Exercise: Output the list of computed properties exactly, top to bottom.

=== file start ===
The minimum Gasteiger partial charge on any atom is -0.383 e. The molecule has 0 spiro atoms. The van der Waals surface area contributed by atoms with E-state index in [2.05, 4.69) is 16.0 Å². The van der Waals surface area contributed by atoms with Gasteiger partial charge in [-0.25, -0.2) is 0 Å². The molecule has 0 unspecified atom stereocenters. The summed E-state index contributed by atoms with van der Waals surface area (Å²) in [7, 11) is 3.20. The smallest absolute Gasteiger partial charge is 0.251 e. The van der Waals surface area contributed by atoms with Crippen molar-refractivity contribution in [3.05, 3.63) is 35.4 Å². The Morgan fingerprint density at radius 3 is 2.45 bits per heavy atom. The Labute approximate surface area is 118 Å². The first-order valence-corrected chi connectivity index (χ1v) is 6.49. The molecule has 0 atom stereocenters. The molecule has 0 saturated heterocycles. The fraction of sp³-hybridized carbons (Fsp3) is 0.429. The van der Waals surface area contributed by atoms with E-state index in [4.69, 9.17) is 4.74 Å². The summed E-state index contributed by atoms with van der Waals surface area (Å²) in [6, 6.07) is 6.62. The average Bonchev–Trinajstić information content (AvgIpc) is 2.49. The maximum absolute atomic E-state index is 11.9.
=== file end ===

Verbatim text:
The minimum Gasteiger partial charge on any atom is -0.383 e. The molecule has 0 spiro atoms. The van der Waals surface area contributed by atoms with E-state index in [2.05, 4.69) is 16.0 Å². The van der Waals surface area contributed by atoms with Gasteiger partial charge in [-0.25, -0.2) is 0 Å². The molecule has 0 unspecified atom stereocenters. The summed E-state index contributed by atoms with van der Waals surface area (Å²) in [7, 11) is 3.20. The smallest absolute Gasteiger partial charge is 0.251 e. The van der Waals surface area contributed by atoms with Crippen molar-refractivity contribution in [3.05, 3.63) is 35.4 Å². The Morgan fingerprint density at radius 3 is 2.45 bits per heavy atom. The Labute approximate surface area is 118 Å². The first-order valence-corrected chi connectivity index (χ1v) is 6.49. The molecule has 0 atom stereocenters. The molecule has 0 saturated heterocycles. The fraction of sp³-hybridized carbons (Fsp3) is 0.429. The van der Waals surface area contributed by atoms with E-state index in [4.69, 9.17) is 4.74 Å². The summed E-state index contributed by atoms with van der Waals surface area (Å²) in [6, 6.07) is 6.62. The average Bonchev–Trinajstić information content (AvgIpc) is 2.49. The maximum absolute atomic E-state index is 11.9.